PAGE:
“I should get him to sign my DS! My friend has his signed by Miyamoto and this would totally trump that! Greatest DS ever!”

Well, to say the least, Rob was excited about this idea. The only problem is that he has no artistic talent (his words), and anything he would try to draw would appear like chicken scratch. But Rob was undeterred. First he started off with just a few basic things, just to see how bad it would be and how much he could get away with. In jest, he did a quick one of himself greeting Neil Gaiman at the table. At least he tried to do that. It ended up a couple of stick figures. In an attempt to fix that, Rob drew Gaiman’s jacket on a chair, but that didn’t help either. Finally, he just wrote it in, “Me… Neil Gaiman… Sweet British Jacket.” He showed it off and we all agreed that it was probably the best he was going to do and more than likely the most original thing Gaiman would see all evening. Not merely content with that, Rob decided to add another one underneath it. This one was a face with a beard. Or at least that’s what it seemed like he was attempting. However, each of us did not guess the proper person. Having just listened to Samuel Delaney introduce the writers, we immediately assumed it to be him. Angrily, Rob wrote in a description for this one too, “Alan Moore… His beard.”

“There, now when I get up to him, I can show him my drawing of me meeting him with his sweet British jacket and my picture of Alan Moore and his beard since they’re friends.” Rob apologized to Kyle that he would not be getting his American Gods signed in favor of the DS and closed the DS to save battery life and preserve the picture. It was very important that Rob not turn the DS off or even start a game as these pictures would be lost forever. But at this point in time, I realized I had more important things to worry about.

We were now close enough in line where we could see and hear Neil Gaiman as he was signing the books. And it turned out that he was personalizing each one. Now, this normally would not be a problem, but Andy was holding my copy of Brief Lives, and while Andy isn’t an idiot, he was certainly one to forget exactly who the book belonged to. Realizing that a copy of Brief Lives signed to “Andy” wasn’t something I was particularly interested in owning, I went ahead preparing Andy for what he was to say.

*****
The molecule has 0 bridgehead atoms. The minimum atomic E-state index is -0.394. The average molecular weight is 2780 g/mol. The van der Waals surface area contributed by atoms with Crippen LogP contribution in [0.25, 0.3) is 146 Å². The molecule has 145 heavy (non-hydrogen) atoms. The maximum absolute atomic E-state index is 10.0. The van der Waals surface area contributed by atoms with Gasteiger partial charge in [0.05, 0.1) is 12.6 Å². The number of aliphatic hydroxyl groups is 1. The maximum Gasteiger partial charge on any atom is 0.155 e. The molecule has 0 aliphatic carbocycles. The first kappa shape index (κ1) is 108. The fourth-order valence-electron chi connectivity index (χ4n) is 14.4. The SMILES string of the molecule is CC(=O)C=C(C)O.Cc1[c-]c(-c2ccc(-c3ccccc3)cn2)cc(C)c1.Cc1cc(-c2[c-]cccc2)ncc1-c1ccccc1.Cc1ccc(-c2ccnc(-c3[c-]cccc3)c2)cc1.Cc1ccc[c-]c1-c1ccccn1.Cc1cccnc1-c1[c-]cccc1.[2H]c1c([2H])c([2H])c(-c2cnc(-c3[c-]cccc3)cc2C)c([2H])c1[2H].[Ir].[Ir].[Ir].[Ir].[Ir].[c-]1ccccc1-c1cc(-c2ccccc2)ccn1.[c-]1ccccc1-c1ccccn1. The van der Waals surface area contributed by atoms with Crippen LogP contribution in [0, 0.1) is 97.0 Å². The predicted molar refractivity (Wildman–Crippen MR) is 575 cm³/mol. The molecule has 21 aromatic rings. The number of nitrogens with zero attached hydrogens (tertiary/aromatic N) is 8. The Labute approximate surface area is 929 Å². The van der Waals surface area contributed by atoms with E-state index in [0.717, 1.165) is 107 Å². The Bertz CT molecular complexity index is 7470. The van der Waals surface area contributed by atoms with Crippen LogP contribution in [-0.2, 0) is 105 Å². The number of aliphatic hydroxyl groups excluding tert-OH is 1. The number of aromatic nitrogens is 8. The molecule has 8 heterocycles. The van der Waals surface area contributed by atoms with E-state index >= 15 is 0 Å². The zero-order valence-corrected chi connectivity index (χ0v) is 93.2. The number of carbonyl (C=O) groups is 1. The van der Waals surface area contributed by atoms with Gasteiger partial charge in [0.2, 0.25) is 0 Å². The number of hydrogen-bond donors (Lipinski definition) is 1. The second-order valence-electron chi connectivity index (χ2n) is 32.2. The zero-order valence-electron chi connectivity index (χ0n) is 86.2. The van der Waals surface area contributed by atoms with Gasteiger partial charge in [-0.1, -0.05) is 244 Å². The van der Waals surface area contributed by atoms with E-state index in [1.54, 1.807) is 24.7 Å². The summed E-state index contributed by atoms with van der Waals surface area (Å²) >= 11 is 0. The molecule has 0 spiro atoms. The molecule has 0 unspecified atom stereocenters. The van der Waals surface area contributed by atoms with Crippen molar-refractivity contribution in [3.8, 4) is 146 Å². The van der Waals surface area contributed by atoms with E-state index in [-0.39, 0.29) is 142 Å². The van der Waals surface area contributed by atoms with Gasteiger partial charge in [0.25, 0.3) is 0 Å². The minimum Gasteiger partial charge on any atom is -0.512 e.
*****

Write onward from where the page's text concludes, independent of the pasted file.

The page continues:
“What’s your name?” I even added a British accent.

“Andy.” He looked back at my blankly. If this were an episode of the 3 Stooges, I would have now hit Andy with a hammer.

“No, your name is Sam.” I slowed down when saying my name to make sure he understood why he was supposed to say that.

“Oh right.” Every time we moved closer from there on out, I would ask Andy what his name was. It took 2 more attempts before he got it right. “My name’s Sam.” I stressed the importance of this to him as we heard Gaiman tell someone at the front that he was only signing one per person. Proud of the work that I had done, I remained silent for the rest of the line. In fact, just as we did when he walked in to the room to speak, we all got silent in the presence of Neil Gaiman. We pushed Rob to the front of our group, as each of us wanted to see him explain his artwork. And soon it was his turn.

“Mr. Gaiman… I just wanted to show you what I did while in line. Since I didn’t have a book with me, I started to draw some stuff in my DS… See, here’s me meeting you with your sweet British jacket…”

“And that’s Alan Moore and his beard!”

Now, whether he was just humoring us, whether or not he looked ahead on the screen and read the words, or whether or not he just wanted this crazy kid and his video game out of his face, it really sounded as if Neil Gaiman was excited when he saw this. His words were enthusiastic and true. It was Alan Moore and his beard. And in complete awe, Rob closed the DS and handed it to Neil Gaiman to sign the front. Not only did he sign it, but he also added a small drawing of Dream, this one in Sharpee on the front so that it wouldn’t go away when the power was turned off.

It was almost too much to have to follow something like that. And the rest of us simply walked up and had him sign our books. Personalizing each one with a little phrase or picture (why he put a heart in between my name and his I’ll never know), it was simply amazing. When he handed me back my book, I felt compelled to reach out and shake his hands, simply saying the words “Thank you.” And Andy did come through for me, although not in the way I thought. When asked what his name was, instead of saying the same as mine, he said…

“This one’s for Sam too.”

“Well, at least you’re another body.” It was like he didn’t even miss a beat.

As we walked away, and TJ checked the two signatures in his book, Rob was still in shock. “And that’s Alan Moore and his beard!” we all just kept reciting it, knowing full well that it would never leave our memories. Knowing at that moment that Neil Gaiman was as real and enthusiastic and honest as we all hoped he would be.

And yes, everyone did thank me for making them stay.